Who Are You to Fail?

Whenever I try to describe a serious fan, I think about how serious fans seem to take any little event, memory, idea and more and relate to their idol(s) or to their fandom.  I am no different.  Just this past week, I took time to remember my little visit to Washington DC that took place a year ago at this time.  Why did I go?  Simple.  I was invited to attend the Inauguration of President Obama.  Not only that but I got to attend the official ball and got a tour of the White House, which led to my second meeting and picture of President Obama.  (If you want to read the blog post with details of this, you can go here.)  How come I got this tremendous experience?  I volunteered as a team leader for the Obama campaign from summer 2008 to the very end in November 2012.  I gave a lot of my time, my effort and my energy.   A year later and I still feel the same.  I feel so very validated by this.  The experience taught me that I was capable of quite a lot and it also gave me something that I didn’t realize until recently that I needed.  It gave me satisfaction in knowing that I was appreciated.  It was a big thank you.  I worked hard and I got something great for it.  I never felt so appreciated as I did as part of that campaign.  The staff I worked with directly always took the time to thank me and those volunteers working with me.  Beyond that, the top campaign staff did, too, as did the President himself both in person and in many, many of his speeches, including his victory speeches.  This idea of working hard, being appreciated and rewarded for it is something that I always believed even as a little kid.  I knew that I worked hard in school and did well in my classes because of it.  I can’t help but still believe that today as an adult even though that hasn’t always been my experience.

Recently, when thinking about my chosen career, teaching, I started to wonder when I became so frustrated at work.  This, of course, is a complex answer and one that I’m sure I don’t have the complete answer for.  Yet, in thinking about campaigning, I realize that part of it has to do with this core belief that working hard leads to being appreciated and rewarded.  I don’t feel that it true at my paid job.  It doesn’t matter how hard I work.  I have worked very hard for a very long time at my job, but that doesn’t seem to matter to people.  I am judged by test scores and by how well I control the behavior in my room–not by my effort at all.  In fact, it doesn’t feel like I’m judged as an individual much.  Instead, I am lumped into the large entity of “public education” or the large group known as “teachers”.  These two large groups often create a lot of negative ideas and feelings for too many people and for too much of the public, at large, as well as for those who pass laws and budgets affecting education.  In general, there is a lot of teacher blaming that takes place in a variety of places, in subtle and not-so-subtle ways from what I see.  It is the exact opposite of what I felt on the campaign.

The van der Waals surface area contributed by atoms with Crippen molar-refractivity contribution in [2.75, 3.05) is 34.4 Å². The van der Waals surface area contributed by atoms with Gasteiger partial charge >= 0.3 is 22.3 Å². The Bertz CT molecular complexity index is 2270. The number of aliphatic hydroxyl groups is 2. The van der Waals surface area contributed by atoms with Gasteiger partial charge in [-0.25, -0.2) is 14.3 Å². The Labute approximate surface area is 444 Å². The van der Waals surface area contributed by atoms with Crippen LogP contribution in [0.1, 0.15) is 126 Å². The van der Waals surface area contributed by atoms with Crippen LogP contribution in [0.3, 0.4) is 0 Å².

This is when Duran Duran entered my thoughts.  How are they judged?  Like my test scores and behavioral referrals, they are judged on hits, albums sold and tickets sold.  Is this fair?  Is this the best way to judge them?  Of course, I would say no.  I would even say that they shouldn’t worry about their commercial success.  Quality music is what is important.  I try to say something similar in my classroom.  It doesn’t matter if I’m hitting some arbitrary number in the classroom as long as I am creating relationships with kids and helping them make progress, right?  Yet, just like Duran, I can’t help how I’m judged.  Now, I’m sure that people will point out how much they appreciate that I’m a teacher just like Duran hears how great they are from us, their fans.  Is that enough, though?  Is that enough to overcome those outside metrics by which judgement is made?  Is it?  I don’t know.  I know that I struggle with this, especially when I have experienced appreciation and reward.  Does Duran struggle like I do since, they, too, have experienced validation and public appreciation?  I, obviously, can’t answer the question but I know that in thinking about this, in comparison to what I have experienced, it has made me more understanding of their desire for commercial success.  I get it a little bit more now.

-A

One thought on “Who Are You to Fail?”

  1. Wow… you had the chance to meet President Obama, who I somehow politically love.
    On Twitter I started to follow the Italian Premier Enrico Letta and began sending him my appreciation for his determination in what he is doing for the country.
    To me he’s a talented, brlliant stateman. Don’t share all of his ideas – some of them are really weird to me – he’s an easy going, cultivated one, a bit like our Roger in the band. To cut it short, Premier Letta follows me back (and he seems to not complain about my tweets on the band LOL…)
    How do I judge the band? I am currently judging them from their moves and decisions.
    Decisions can influence their music, so the albums sales, I guess.

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